The Chancellor of the Exchequer (Mr. Gordon Brown): Following the international finance facility on vaccination, which will front-load $4 billion of extra funds for immunisation and could save 5 million lives, we are examining facilities that will offer front-loaded long-term predictable finance across all areas of health and education, to ensure that finance is sustainable and predictable for those services.
Chris McCafferty: Given that the UN Secretary-General has said that the millennium development goals, particularly the eradication of poverty, cannot be achieved unless questions of population and reproductive health are squarely addressed, will my right hon. Friend give the House an assurance that in discussions on financing for development, he will ensure that reproductive health and the empowerment of women stay at the top of the agenda?
Mr. Brown: I know that in the report that the United Nations is producing this year, it is looking again at its objectives in this area so that we can achieve the millennium development goals, as my hon. Friend rightly says. I thank her for raising the issue with Ministers not only in the Treasury, but at the Department for International Development. We are spending £240 million a year on supporting maternal health and reproductive health services, and we will continue to see whether, through innovative forms of financing, we could do more to build up health care capacity, as well as the supply of treatments and drugs.
Michael Fabricant (Lichfield) (Con): To what extent is the Treasury working with the Department for International Development to ensure that there is co-ordination concerning the sorts of product available for reproductive health? Sometimes vaccines are available, but not syringes or needles. To what extent is the Chancellor able to ensure that both requirements are available?
Mr. Brown: We are working together on that. The hon. Gentleman will know that new developments in advanced market mechanisms mean that we can underpin the research and development of new drugs and treatments, and then have drugs in mass production at affordable prices, whereas at present treatments and drugs are in low production at very high prices. It is our intention at the G7 meeting of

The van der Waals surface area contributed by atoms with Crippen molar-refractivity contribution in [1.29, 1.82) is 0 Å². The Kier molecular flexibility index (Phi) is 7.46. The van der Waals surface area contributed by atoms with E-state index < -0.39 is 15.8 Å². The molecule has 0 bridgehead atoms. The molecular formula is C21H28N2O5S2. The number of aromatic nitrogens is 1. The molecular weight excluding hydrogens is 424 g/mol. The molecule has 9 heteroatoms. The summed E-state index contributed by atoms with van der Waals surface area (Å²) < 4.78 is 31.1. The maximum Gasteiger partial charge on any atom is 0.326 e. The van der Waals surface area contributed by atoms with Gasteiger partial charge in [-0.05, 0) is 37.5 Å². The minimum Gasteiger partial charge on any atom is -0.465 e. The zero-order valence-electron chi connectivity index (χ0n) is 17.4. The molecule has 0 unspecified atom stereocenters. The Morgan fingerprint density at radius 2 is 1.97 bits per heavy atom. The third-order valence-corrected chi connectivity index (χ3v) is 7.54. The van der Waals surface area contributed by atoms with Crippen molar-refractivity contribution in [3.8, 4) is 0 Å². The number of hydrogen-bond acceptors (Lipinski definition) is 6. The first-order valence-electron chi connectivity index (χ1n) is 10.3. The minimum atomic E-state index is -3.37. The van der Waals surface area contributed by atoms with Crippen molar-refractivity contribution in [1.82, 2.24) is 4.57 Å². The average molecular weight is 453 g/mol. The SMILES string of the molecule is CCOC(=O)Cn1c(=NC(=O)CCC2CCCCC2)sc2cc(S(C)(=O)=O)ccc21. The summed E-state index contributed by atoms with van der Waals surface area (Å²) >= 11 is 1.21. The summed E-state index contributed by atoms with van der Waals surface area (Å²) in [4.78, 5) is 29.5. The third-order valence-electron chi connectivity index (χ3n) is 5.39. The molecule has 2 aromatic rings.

Finance Ministers in St. Petersburg to consider whether we could do more so that drugs, treatments and services that are now in short supply but very expensive could be widely available and the cost of them could come down. I will take on board everything the hon. Gentleman says.
The Chief Secretary to the Treasury (Mr. Stephen Timms): Our progress has been excellent, and we are on track for our target of more than £20 billion-worth of efficiency gains by 2008. By December last year, we had already secured £6.4 billion-worth, as well as gross work force reductions of more than 40,000, including more than 7,000 reallocations to the front line. Forthcoming departmental reports will provide a progress update.
Angela Watkinson: The National Audit Office has stated that the biggest risk with Gershon efficiency savings is that they will be accompanied by an unintended fall in the quality of public service production. Given the parlous state of the health service, which the Chancellor was too embarrassed to mention in his Budget, is not that exactly what is happening now?
Mr. Timms: No, it certainly is not. Indeed, the NAO report to which the hon. Lady refers makes the point that one of the respects in which this programme is significantly better than what has been tried by previous Governments is that Departments have to show that